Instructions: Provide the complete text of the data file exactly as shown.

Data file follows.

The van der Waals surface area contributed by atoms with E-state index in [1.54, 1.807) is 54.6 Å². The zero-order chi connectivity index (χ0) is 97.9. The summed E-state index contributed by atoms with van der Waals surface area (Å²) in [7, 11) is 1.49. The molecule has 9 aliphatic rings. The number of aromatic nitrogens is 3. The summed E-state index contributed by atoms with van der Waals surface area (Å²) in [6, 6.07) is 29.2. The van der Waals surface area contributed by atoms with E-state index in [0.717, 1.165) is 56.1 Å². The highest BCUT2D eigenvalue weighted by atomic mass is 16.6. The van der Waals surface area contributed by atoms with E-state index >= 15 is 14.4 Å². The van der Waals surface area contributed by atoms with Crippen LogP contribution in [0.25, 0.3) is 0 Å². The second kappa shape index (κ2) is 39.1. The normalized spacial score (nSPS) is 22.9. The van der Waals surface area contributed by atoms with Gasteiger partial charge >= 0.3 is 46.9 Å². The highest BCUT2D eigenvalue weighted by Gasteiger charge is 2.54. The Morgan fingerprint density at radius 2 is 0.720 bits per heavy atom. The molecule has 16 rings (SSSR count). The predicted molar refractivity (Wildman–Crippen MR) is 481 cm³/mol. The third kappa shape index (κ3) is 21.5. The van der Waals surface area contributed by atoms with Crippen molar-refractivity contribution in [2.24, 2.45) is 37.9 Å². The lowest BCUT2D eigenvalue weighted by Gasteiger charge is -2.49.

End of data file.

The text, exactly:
The van der Waals surface area contributed by atoms with E-state index in [1.54, 1.807) is 54.6 Å². The zero-order chi connectivity index (χ0) is 97.9. The summed E-state index contributed by atoms with van der Waals surface area (Å²) in [7, 11) is 1.49. The molecule has 9 aliphatic rings. The number of aromatic nitrogens is 3. The summed E-state index contributed by atoms with van der Waals surface area (Å²) in [6, 6.07) is 29.2. The van der Waals surface area contributed by atoms with E-state index in [0.717, 1.165) is 56.1 Å². The highest BCUT2D eigenvalue weighted by atomic mass is 16.6. The van der Waals surface area contributed by atoms with E-state index >= 15 is 14.4 Å². The van der Waals surface area contributed by atoms with Crippen LogP contribution in [0.25, 0.3) is 0 Å². The second kappa shape index (κ2) is 39.1. The normalized spacial score (nSPS) is 22.9. The van der Waals surface area contributed by atoms with Gasteiger partial charge >= 0.3 is 46.9 Å². The highest BCUT2D eigenvalue weighted by Gasteiger charge is 2.54. The Morgan fingerprint density at radius 2 is 0.720 bits per heavy atom. The molecule has 16 rings (SSSR count). The predicted molar refractivity (Wildman–Crippen MR) is 481 cm³/mol. The third kappa shape index (κ3) is 21.5. The van der Waals surface area contributed by atoms with Crippen molar-refractivity contribution in [2.24, 2.45) is 37.9 Å². The lowest BCUT2D eigenvalue weighted by Gasteiger charge is -2.49.